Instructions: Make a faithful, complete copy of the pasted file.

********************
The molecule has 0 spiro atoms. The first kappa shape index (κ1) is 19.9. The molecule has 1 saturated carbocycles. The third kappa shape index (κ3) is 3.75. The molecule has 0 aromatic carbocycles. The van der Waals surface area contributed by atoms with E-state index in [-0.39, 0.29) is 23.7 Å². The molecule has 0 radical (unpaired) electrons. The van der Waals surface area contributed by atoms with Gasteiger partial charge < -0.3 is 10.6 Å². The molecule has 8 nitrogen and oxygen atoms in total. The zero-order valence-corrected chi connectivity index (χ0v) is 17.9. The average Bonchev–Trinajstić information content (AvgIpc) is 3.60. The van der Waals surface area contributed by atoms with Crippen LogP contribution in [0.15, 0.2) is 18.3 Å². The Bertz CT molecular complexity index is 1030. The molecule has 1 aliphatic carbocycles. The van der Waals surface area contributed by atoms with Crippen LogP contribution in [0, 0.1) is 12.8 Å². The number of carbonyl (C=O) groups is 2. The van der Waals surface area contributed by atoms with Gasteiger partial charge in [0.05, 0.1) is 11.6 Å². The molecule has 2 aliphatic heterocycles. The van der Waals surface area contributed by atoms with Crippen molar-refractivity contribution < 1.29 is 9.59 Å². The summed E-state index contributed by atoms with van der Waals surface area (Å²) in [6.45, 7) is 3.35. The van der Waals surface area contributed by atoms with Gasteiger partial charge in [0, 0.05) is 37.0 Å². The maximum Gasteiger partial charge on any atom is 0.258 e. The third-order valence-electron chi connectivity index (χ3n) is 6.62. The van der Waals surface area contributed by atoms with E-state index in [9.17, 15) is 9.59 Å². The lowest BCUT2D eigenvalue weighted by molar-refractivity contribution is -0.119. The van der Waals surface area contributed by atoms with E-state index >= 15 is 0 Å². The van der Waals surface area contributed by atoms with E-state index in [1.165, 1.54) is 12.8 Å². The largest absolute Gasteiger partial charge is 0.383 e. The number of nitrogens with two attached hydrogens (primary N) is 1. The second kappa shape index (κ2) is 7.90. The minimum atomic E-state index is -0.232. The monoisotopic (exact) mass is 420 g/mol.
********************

The molecule has 0 spiro atoms. The first kappa shape index (κ1) is 19.9. The molecule has 1 saturated carbocycles. The third kappa shape index (κ3) is 3.75. The molecule has 0 aromatic carbocycles. The van der Waals surface area contributed by atoms with E-state index in [-0.39, 0.29) is 23.7 Å². The molecule has 0 radical (unpaired) electrons. The van der Waals surface area contributed by atoms with Gasteiger partial charge < -0.3 is 10.6 Å². The molecule has 8 nitrogen and oxygen atoms in total. The zero-order valence-corrected chi connectivity index (χ0v) is 17.9. The average Bonchev–Trinajstić information content (AvgIpc) is 3.60. The van der Waals surface area contributed by atoms with Crippen LogP contribution in [0.15, 0.2) is 18.3 Å². The Bertz CT molecular complexity index is 1030. The molecule has 1 aliphatic carbocycles. The van der Waals surface area contributed by atoms with Crippen LogP contribution in [0, 0.1) is 12.8 Å². The number of carbonyl (C=O) groups is 2. The van der Waals surface area contributed by atoms with Gasteiger partial charge in [0.05, 0.1) is 11.6 Å². The molecule has 2 aliphatic heterocycles. The van der Waals surface area contributed by atoms with Crippen molar-refractivity contribution < 1.29 is 9.59 Å². The summed E-state index contributed by atoms with van der Waals surface area (Å²) in [6.45, 7) is 3.35. The van der Waals surface area contributed by atoms with Gasteiger partial charge in [0, 0.05) is 37.0 Å². The maximum Gasteiger partial charge on any atom is 0.258 e. The third-order valence-electron chi connectivity index (χ3n) is 6.62. The van der Waals surface area contributed by atoms with E-state index in [9.17, 15) is 9.59 Å². The lowest BCUT2D eigenvalue weighted by molar-refractivity contribution is -0.119. The van der Waals surface area contributed by atoms with E-state index >= 15 is 0 Å². The van der Waals surface area contributed by atoms with E-state index in [1.165, 1.54) is 12.8 Å². The largest absolute Gasteiger partial charge is 0.383 e. The number of nitrogens with two attached hydrogens (primary N) is 1. The second kappa shape index (κ2) is 7.90. The minimum atomic E-state index is -0.232. The monoisotopic (exact) mass is 420 g/mol.